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Posted by on 16 Jun, 2022 in British Crime, Crime, Domestic Suspense | 0 comments



My mid-June reading has been dominated by three novels of suspense featuring damaged female characters who suspect that something wrong is going on.

The Apartment Upstairs by Lesley Kara (Bantam, 23 June 2022)

Over the course of her first three books Lesley Kara has established herself as a leading author of twisty suspense novels.

Her latest book, The Apartment Upstairs (Bantam, 23 June 2022), opens with Scarlett Quilter returning to her London home following the brutal murder of her aunt, who lived in the flat above hers. She needs to plan the funeral, but is struggling to manage her daily life as her Chronic Fatigue Syndrome has flared up with the stress of her grief. She seeks help from Dee Boswell who runs a small independent funeral business to help prepare a memorial. Dee knew Scarlett’s aunt from years before, when she briefly taught Dee and other students at a local school, including her friend Gina who went missing ten years ago.

As Dee sets about preparing the memorial for Scarlett’s aunt, she has to struggle with some online trolling of her funeral service website and the upcoming anniversary of Gina’s disappearance. When Scarlett discovers an unknown link between Gina and her aunt, the pair begin to investigate, despite determined efforts to stop them.

The Apartment Upstairs is a leisurely paced thriller, that gradually builds up a good sense of unease and suspense. Lesley is skilled at creating well grounded and credible characters, and the various twists and turns keep the interest at a good level. The plotting is very assured and the short, punchy chapters make it easy to keep on reading well into the night.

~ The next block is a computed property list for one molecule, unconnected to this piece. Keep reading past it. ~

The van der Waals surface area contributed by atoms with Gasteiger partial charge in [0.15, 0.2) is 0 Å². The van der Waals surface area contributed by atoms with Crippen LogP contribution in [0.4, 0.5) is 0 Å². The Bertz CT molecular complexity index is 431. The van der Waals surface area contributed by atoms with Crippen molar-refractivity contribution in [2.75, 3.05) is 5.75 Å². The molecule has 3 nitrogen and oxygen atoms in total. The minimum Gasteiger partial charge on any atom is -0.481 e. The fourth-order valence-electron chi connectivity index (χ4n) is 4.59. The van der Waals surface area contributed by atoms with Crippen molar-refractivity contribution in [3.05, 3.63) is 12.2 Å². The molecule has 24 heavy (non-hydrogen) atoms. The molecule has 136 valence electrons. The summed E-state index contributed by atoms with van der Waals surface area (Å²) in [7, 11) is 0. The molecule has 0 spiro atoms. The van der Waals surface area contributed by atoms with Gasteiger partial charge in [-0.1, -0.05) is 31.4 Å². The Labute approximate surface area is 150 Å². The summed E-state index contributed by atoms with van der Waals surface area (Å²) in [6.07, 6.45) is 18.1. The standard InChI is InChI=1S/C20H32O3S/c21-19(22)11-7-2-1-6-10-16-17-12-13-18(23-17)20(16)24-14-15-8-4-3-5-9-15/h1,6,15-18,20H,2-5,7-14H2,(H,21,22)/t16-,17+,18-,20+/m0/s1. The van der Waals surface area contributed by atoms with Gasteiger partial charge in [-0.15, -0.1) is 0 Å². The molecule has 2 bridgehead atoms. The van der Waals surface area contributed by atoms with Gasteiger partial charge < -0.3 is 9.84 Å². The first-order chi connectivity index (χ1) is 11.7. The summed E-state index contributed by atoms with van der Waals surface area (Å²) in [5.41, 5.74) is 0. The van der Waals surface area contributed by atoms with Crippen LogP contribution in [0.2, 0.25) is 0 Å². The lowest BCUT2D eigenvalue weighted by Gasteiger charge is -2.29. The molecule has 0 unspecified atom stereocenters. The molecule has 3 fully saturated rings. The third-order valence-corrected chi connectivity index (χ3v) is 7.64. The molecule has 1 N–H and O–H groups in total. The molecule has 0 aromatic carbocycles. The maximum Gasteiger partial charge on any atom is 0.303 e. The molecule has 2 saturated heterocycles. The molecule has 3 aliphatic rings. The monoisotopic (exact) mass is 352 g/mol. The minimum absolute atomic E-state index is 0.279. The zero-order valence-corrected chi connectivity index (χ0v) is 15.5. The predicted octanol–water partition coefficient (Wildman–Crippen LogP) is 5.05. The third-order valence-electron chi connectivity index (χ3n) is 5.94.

An enjoyable three and a half to four stars out of five, The Apartment Upstairs will appeal to those who like trimmed down tales of domestic suspense.

The Apartment Upstairs will be released in United Kingdom on 23 June 2022 and in Australia on 19 July 2022.

Thanks to the publishers for a copy of the book to review

Local Gone Missing by Fiona Barton (Bantam, 9 June 2022)

The central character of Fiona Barton’s Local Gone Missing (Bantam, 9 June 2022) is also suffering physically and mentally.

Elise King had been a successful detective until she discovered her breast cancer. Now she’s a detective on extended leave, recovering from surgery and dealing with the after effects of her cancer treatments. She desperately wants to go back to work, but is scared to do so and is struggling with memory losses and vagueness. Her recuperation in the small struggling seaside town of Ebbing in Sussex is interrupted by the disappearance of a local man, which gradually draws Elise back into an official investigation role.

Much of the focus of Local Gone Missing is on the fictional town of Ebbing, which is divided between the wealthy ‘weekenders’ who are renovating old bungalows into luxury homes, and the poorer locals who are resentful of the changes, but dependent on the new money coming into the town. Fiona’s depiction of the inhabitants of Ebbing rings true and there are a host of characters and secrets to keep track of as the story unfolds. The plot moves back and forth between ‘Before’ and ‘Now’, and after starting as a cosy mystery it becomes more of a police procedural at the half way mark.